o The Frog Blog: A Mammoth Discovery?

Tuesday, 24 February 2009

A Mammoth Discovery?

While we were on our Mid Term Break, the nearly complete skeleton of a massive Columbian mammoth who died during the last ice age has been dug out of a construction site near the La Brea Tar Pits in downtown Los Angeles. The mammoth died in his late 40's some 40,000 years ago. The Columbian mammoth was a species of elephant that became extinct near the end of the last ice age. Also included in the large collection of fossils found on the site were some 700 specimens, including a large prehistoric American Lion skull, lion bones, bones from dire wolves, saber-toothed cats, juvenile horse and bison, teratorn, coyotes, lynx and ground sloths. The discovery is expected to double the size of the museum's collection.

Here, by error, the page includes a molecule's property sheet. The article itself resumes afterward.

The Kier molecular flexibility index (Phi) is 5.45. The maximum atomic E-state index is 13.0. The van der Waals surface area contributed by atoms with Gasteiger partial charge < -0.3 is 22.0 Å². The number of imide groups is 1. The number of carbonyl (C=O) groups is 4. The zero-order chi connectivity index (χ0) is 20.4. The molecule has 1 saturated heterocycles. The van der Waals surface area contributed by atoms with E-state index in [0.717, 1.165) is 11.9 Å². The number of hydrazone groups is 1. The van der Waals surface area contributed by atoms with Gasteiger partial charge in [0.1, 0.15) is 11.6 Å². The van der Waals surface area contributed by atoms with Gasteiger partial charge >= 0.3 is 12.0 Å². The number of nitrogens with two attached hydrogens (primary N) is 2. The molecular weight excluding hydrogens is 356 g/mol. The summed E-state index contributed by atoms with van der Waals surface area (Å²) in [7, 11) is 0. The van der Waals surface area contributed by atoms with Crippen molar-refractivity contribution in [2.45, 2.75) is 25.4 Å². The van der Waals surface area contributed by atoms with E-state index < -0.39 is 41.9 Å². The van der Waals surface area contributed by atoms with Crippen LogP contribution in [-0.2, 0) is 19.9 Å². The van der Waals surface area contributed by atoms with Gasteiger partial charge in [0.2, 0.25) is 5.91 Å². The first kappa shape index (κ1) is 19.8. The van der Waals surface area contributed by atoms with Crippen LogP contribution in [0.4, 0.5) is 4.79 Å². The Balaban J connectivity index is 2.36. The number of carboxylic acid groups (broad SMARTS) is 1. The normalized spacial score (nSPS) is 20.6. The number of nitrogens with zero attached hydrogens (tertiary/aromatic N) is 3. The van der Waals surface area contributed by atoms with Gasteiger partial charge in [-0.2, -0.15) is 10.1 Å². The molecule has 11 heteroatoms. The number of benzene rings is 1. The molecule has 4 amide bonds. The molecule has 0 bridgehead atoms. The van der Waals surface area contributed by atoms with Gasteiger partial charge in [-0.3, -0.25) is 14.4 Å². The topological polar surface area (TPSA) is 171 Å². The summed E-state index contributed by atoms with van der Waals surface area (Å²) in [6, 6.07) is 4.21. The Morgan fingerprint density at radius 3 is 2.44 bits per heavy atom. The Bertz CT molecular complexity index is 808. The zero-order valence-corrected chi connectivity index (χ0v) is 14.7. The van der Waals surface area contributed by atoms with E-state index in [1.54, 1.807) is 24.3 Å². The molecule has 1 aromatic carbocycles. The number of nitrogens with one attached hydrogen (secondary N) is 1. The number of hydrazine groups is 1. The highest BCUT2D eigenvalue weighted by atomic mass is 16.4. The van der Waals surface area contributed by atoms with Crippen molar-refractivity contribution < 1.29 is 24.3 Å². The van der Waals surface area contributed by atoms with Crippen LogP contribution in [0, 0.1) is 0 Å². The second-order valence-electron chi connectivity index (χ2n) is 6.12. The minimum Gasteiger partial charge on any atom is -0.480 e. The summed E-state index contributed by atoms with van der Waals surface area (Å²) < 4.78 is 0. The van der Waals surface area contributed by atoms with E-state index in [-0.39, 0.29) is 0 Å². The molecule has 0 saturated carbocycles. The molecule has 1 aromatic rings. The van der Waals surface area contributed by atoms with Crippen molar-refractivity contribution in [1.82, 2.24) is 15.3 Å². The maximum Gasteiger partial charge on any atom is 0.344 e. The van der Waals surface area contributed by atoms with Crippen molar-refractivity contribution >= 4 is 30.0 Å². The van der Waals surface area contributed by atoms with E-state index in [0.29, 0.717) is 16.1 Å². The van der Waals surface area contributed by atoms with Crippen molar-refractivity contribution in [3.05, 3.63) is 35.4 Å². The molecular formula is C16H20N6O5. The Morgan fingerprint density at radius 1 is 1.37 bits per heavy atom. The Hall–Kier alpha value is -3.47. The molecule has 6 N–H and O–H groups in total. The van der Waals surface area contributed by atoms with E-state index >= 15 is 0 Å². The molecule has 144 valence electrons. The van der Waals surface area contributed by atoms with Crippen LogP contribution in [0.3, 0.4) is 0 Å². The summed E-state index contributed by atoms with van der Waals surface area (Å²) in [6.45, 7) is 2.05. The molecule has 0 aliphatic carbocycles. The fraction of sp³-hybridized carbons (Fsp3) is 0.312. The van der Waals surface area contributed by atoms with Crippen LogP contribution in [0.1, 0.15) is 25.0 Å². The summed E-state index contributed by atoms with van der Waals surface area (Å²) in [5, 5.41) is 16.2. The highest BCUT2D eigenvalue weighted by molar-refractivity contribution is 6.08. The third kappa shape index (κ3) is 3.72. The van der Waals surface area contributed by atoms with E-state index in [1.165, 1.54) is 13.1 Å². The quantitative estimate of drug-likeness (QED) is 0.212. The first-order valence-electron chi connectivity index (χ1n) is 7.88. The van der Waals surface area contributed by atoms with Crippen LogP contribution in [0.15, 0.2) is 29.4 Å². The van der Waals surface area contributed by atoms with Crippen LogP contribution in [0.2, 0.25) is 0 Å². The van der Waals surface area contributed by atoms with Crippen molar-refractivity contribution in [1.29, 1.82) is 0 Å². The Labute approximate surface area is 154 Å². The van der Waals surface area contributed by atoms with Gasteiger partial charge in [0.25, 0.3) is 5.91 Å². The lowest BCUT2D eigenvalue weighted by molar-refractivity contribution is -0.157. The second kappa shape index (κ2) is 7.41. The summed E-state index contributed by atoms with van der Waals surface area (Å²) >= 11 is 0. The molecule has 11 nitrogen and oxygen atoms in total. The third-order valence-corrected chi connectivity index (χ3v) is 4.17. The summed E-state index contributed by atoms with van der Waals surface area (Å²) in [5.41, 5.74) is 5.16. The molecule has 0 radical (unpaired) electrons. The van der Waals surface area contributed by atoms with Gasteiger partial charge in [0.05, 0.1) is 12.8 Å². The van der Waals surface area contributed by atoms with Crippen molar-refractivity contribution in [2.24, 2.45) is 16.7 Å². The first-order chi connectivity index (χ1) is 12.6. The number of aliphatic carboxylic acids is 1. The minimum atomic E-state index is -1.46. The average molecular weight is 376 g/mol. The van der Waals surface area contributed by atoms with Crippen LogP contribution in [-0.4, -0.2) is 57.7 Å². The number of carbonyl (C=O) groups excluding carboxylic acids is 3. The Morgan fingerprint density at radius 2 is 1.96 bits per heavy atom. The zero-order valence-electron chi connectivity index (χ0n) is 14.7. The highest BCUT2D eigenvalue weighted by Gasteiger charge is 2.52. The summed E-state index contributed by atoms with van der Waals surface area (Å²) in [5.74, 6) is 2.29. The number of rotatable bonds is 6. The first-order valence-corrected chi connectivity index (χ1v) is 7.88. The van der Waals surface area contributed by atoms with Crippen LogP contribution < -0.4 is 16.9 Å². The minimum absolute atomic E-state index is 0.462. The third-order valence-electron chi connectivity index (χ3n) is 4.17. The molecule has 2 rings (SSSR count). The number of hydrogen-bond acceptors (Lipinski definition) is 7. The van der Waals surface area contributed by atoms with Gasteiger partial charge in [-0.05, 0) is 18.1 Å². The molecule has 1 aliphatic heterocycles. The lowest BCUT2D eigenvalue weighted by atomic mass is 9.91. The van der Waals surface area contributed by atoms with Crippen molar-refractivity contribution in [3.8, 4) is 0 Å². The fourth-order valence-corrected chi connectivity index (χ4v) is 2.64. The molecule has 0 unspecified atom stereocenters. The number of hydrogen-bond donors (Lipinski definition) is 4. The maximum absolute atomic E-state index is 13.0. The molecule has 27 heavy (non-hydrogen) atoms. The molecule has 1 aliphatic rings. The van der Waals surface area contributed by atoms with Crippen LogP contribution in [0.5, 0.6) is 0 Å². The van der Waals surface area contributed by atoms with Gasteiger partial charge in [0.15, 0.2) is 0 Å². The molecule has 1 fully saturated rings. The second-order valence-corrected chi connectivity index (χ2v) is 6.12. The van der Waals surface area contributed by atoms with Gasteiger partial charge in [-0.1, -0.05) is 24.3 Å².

Like all animals discovered at the site, Zed became stuck in a tar pit along a river bed and ultimately died of exhaustion or starvation. Researchers believe his skeleton remained largely intact because soon after he died he was washed away by a flood and then covered by enough sediment, sand and debris to keep predators from making off with parts of the carcasse. They estimate his skeleton is 80 percent complete, missing only a hind leg and a vertebrae. While most mammoth tusks, which are made up of fragile material called dentine, are only found in small chunks, Zed's are intact and a remarkable 10-feet long. Examination of Zed's bones shows he was between 47 and 49 years old, suffered from arthritis and had broken three ribs during his lifetime, possibly in fights with other mammoths.

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